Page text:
One of the untold stories of the Holocaust—the nail-biting drama of Suzanne Spaak, who risked and gave her life to save hundreds of Jewish children from deportation from Nazi Paris to Auschwitz “vividly dramatizes the stakes of acting morally in a time of brutality” (TheWall Street Journal).
Suzanne Spaak was born into the Belgian Catholic elite and married into the country’s leading political family. Her brother-in-law was the Foreign Minister and her husband Claude was a playwright and patron of the painter Renée Magritte. In Paris in the late 1930s her friendship with a Polish Jewish refugee led her to her life’s purpose. When France fell and the Nazis occupied Paris, she joined the Resistance. She used her fortune and social status to enlist allies among wealthy Parisians and church groups. Then, under the eyes of the Gestapo, Suzanne and women from the Jewish and Christian resistance groups “kidnapped” hundreds of Jewish children to save them from the gas chambers.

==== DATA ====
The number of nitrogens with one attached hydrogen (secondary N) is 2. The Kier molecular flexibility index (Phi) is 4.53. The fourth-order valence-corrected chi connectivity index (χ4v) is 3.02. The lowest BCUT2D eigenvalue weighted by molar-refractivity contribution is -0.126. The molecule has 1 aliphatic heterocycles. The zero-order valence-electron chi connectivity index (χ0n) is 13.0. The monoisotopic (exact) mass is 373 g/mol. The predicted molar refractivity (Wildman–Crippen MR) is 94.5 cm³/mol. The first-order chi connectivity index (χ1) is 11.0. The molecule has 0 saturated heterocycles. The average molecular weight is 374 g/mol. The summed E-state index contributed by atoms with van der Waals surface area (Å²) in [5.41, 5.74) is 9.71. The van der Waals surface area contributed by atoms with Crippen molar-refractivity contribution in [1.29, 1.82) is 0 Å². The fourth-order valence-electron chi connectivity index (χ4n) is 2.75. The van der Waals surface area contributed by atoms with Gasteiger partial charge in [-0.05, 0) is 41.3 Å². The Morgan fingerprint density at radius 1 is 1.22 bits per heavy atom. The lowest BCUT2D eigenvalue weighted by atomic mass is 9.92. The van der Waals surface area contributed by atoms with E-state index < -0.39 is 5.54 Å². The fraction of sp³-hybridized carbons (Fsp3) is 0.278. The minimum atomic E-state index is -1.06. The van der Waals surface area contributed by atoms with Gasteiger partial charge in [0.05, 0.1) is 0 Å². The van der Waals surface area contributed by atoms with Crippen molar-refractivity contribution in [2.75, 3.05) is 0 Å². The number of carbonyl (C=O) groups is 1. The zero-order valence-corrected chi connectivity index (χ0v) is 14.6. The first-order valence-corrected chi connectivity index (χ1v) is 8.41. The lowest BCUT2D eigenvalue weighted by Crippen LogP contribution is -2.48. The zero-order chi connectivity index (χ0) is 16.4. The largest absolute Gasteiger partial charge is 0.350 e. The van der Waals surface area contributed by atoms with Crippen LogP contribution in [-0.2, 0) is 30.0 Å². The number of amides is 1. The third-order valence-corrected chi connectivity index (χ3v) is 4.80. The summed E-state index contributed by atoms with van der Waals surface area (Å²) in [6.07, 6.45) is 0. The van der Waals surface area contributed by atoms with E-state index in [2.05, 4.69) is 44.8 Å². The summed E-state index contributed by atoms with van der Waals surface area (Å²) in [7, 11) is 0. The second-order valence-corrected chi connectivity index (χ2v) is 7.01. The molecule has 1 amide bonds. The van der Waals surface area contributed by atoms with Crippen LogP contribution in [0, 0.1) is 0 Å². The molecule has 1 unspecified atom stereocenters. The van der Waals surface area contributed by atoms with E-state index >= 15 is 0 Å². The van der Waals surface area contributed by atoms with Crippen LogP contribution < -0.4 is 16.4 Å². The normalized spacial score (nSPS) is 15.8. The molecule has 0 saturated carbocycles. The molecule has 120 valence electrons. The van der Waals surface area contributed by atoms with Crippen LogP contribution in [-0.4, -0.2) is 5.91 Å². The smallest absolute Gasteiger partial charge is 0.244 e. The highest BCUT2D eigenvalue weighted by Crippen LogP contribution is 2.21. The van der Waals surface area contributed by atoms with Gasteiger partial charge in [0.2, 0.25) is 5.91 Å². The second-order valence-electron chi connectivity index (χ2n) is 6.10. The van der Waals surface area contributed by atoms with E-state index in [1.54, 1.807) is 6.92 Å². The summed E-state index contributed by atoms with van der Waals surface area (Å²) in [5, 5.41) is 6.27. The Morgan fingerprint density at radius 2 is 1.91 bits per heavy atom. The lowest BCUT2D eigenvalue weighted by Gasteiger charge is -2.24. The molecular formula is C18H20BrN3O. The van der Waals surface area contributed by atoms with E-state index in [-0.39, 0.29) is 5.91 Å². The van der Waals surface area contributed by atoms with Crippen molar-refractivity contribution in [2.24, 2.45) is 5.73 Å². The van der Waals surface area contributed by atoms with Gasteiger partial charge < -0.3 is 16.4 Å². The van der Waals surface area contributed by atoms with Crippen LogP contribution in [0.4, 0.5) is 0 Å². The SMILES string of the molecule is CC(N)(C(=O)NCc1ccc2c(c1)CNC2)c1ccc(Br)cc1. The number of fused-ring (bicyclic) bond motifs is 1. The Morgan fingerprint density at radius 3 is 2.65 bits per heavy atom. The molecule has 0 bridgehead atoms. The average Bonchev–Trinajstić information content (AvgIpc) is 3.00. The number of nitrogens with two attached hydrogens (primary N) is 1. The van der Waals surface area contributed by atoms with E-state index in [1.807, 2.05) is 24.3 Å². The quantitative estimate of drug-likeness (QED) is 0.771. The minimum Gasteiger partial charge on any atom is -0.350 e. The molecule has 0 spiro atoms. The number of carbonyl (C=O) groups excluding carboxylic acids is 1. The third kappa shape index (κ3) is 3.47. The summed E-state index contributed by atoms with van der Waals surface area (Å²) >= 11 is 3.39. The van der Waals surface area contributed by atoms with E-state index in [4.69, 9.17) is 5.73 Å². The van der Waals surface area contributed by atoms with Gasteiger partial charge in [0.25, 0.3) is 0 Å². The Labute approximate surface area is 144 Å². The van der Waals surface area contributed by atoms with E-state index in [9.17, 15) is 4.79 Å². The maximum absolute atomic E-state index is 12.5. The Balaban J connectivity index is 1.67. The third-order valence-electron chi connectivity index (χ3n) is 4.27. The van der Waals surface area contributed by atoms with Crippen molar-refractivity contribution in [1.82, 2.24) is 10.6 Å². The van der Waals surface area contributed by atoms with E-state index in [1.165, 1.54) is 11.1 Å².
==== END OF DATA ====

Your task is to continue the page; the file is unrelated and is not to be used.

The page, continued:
Suzanne’s Children is the “dogged…page-turning account” (Kirkus Reviews) of this incredible story of courage in the face of evil. “Anne Nelson is superb at showing the upheavals in Europe since WWI through vivid, illuminating details…and she also masterfully describes the incremental changes in the Jews’ plight under the Occupation” (Booklist). It was during the final year of the Occupation when Suzanne was caught in the Gestapo dragnet that was pursuing a Soviet agent she had aided. She was executed shortly before the liberation of Paris. Suzanne Spaak is honored in Israel as one of the Righteous Among Nations. Nelson’s “heartfelt story is almost a model for how popular history should be written; it will satisfy lovers of history, Jewish history in particular” (Library Journal).